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‘Let’s Just Remember We’re All People’: This International Program Is Bringing Empathy, Storytelling to Idaho Schools

June 28, 2024

Jaymie Hogg remembers speaking from the heart about divorce. She was in front of her colleagues at the Boise State Writing Project, sharing an incredibly vulnerable story about one of the most life-altering experiences a person can go through. Just saying the words aloud made her tear up.  

Jaymie Hogg

But Hogg, a member of the Boise Education Association and a third-grade teacher at Collister Elementary, didn’t have relationship trouble. She wasn’t getting divorced. In fact, the story that had made her feel so deeply wasn’t even hers — it was her colleague’s. In that moment, Hogg knew she had come across a program that would forever change her approach in the classroom: Narrative 4.  

“I just thought, ‘Oh my gosh, this is so cool,’ ” she remembers. “ ‘I want to do this in my classroom. I want to do this with my school.’ ” 

Narrative 4 seems to have that effect on people. Since 2012, the organization — which describes itself as “a global team driven by artists, shaped by educators, and led by students” — has been helping students (and adults) connect through the power of story. The backbone practice of Narrative 4 is the Story Exchange: two people sit down and actively listen as the other recounts a meaningful experience. Then, each person retells their partner’s story in front of a group. The story is retold in first person, which is how Hogg wound up sharing someone else’s deeply moving divorce story in front of others.  

The goal is to help participants develop and deepen their empathy skills. Narrative 4’s website features success stories about students from opposite ends of the economic spectrum, of queer teens exchanging stories with students who formerly bullied them, and of prison inmates sharing with university students.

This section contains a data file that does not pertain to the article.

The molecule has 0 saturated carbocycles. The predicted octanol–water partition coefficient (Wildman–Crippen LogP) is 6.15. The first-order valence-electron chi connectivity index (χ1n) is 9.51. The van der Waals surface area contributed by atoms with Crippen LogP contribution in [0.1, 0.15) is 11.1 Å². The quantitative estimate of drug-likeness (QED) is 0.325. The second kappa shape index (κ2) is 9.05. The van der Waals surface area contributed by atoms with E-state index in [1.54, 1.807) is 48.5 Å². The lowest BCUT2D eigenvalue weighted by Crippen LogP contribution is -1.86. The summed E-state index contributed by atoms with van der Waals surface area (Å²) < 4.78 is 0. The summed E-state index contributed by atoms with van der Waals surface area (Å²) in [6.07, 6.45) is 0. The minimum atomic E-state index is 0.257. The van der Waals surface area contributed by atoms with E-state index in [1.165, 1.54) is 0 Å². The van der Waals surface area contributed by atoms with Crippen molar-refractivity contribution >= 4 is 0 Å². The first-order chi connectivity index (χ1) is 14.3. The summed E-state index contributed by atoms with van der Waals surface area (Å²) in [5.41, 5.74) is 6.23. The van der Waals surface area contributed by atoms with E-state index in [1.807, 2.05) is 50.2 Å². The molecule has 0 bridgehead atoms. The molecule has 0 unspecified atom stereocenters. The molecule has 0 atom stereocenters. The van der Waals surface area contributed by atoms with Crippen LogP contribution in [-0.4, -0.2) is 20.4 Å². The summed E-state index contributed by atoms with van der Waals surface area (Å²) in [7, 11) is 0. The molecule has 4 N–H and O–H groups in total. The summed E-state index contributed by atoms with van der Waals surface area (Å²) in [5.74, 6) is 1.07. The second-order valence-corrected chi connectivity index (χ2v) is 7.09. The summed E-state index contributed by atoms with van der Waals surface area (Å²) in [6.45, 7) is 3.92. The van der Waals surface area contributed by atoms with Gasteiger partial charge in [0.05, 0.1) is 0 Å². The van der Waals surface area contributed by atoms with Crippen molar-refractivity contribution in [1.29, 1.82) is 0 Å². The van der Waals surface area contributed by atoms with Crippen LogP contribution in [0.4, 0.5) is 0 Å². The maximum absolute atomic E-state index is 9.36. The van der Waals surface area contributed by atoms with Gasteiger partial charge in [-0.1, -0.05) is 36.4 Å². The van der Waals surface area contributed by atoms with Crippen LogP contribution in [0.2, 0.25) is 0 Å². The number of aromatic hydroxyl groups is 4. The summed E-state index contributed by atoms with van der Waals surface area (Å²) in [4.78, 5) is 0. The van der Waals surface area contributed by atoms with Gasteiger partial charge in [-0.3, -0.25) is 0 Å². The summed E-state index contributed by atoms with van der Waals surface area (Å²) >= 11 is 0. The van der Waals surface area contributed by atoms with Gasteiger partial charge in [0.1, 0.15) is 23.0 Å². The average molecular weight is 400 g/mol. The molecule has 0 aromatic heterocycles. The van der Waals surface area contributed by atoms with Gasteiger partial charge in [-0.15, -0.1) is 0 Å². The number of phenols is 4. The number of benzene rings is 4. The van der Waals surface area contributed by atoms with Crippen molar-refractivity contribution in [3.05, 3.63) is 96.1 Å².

Sharon Hanson, a former teacher in the Boise School District, was introduced to Narrative 4 by one of its co-founders, the

Sharon Hanson

author and National Book Award winner Colum McCann. At the time, Hanson was still teaching creative writing at Boise High School; The Cabin literary organization arranged for McCann to talk to her students.  

“He sat down and told me all about Narrative 4, which just spoke directly to my goals and intentions in the classroom,” she says. “And that is sharing our stories and using those stories to build community in the classroom, because learning cannot take place unless you’ve been able to build some kind of trusted community.”  

Hanson was so struck by the organization’s mission that she joined as a recruiter and trainer. She brought the training to the Boise State Writing Project, where Hogg learned about it.  

Hanson’s last years in the classroom were actually out of it, during COVID. As she watched her students struggle to connect with each other — and she struggled to connect with them — she decided to try Narrative 4’s Story Exchange. The students retreated to breakout rooms, shared stories, and then reflected on what was said.  

That helped them make connections they otherwise wouldn’t have, she says. “The students were saying, ‘I’ve seen these faces, and we’ve had other discussions in class. But now I know every face here is represented by a story.’ One of my students said, ‘I feel like we just broke through the wall.’ ” 

After the exchange, Hanson noticed, students were more willing to turn on their cameras. Their discussions were more vibrant, more alive.  

Hogg has experienced similar transformations in her classroom. “Once they get used to the format, you can delve deeper,” she says. “We delve a little deeper with indigenous people in fourth grade, and perspectives and characters and books — but you definitely have to scaffold it. You definitely have to be trained.”  

Teachers who would like to try out the Story Exchange for free can check out a Virtual Story Exchange event. Hanson is hoping more educators become interested in bringing Narrative 4 into their classrooms. She taught a Narrative 4 workshop at a previous IEA Summer Institute and facilitates trainings throughout the state, including for school districts. To schedule a training, Hanson suggests reaching out to her directly.  

Hogg says she will continue to build upon what she has learned through the program.  

“It takes a lot of trust and vulnerability,” she says. “But in the end, it brings so much connection and empathy and understanding that I just don’t think you could teach otherwise. 

“I think that’s why I loved it so much,” she continues. “It’s not just for kids. It’s for everyone. Let’s just remember we’re all people.” 


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